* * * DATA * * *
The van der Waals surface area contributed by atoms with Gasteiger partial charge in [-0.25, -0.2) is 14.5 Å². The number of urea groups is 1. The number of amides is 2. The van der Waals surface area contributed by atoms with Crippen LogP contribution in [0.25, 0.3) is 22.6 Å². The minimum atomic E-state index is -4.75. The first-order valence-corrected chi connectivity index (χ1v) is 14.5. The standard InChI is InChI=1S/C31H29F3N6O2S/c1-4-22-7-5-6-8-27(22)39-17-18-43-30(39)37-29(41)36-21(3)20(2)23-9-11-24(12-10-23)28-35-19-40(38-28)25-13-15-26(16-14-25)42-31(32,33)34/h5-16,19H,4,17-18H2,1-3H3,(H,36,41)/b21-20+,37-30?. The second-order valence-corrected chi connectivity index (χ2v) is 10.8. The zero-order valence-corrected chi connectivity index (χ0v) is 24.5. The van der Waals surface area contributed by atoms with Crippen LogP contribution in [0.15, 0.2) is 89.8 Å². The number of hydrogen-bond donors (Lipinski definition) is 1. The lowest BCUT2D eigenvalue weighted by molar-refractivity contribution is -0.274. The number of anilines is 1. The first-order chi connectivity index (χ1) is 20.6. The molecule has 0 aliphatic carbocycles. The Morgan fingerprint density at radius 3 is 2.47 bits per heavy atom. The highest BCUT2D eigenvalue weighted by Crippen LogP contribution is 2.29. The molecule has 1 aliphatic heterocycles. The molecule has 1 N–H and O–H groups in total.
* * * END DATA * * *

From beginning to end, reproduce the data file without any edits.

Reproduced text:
The van der Waals surface area contributed by atoms with Gasteiger partial charge in [-0.25, -0.2) is 14.5 Å². The number of urea groups is 1. The number of amides is 2. The van der Waals surface area contributed by atoms with Crippen LogP contribution in [0.25, 0.3) is 22.6 Å². The minimum atomic E-state index is -4.75. The first-order valence-corrected chi connectivity index (χ1v) is 14.5. The standard InChI is InChI=1S/C31H29F3N6O2S/c1-4-22-7-5-6-8-27(22)39-17-18-43-30(39)37-29(41)36-21(3)20(2)23-9-11-24(12-10-23)28-35-19-40(38-28)25-13-15-26(16-14-25)42-31(32,33)34/h5-16,19H,4,17-18H2,1-3H3,(H,36,41)/b21-20+,37-30?. The second-order valence-corrected chi connectivity index (χ2v) is 10.8. The zero-order valence-corrected chi connectivity index (χ0v) is 24.5. The van der Waals surface area contributed by atoms with Crippen LogP contribution in [0.15, 0.2) is 89.8 Å². The number of hydrogen-bond donors (Lipinski definition) is 1. The lowest BCUT2D eigenvalue weighted by molar-refractivity contribution is -0.274. The number of anilines is 1. The first-order chi connectivity index (χ1) is 20.6. The molecule has 0 aliphatic carbocycles. The Morgan fingerprint density at radius 3 is 2.47 bits per heavy atom. The highest BCUT2D eigenvalue weighted by Crippen LogP contribution is 2.29. The molecule has 1 aliphatic heterocycles. The molecule has 1 N–H and O–H groups in total.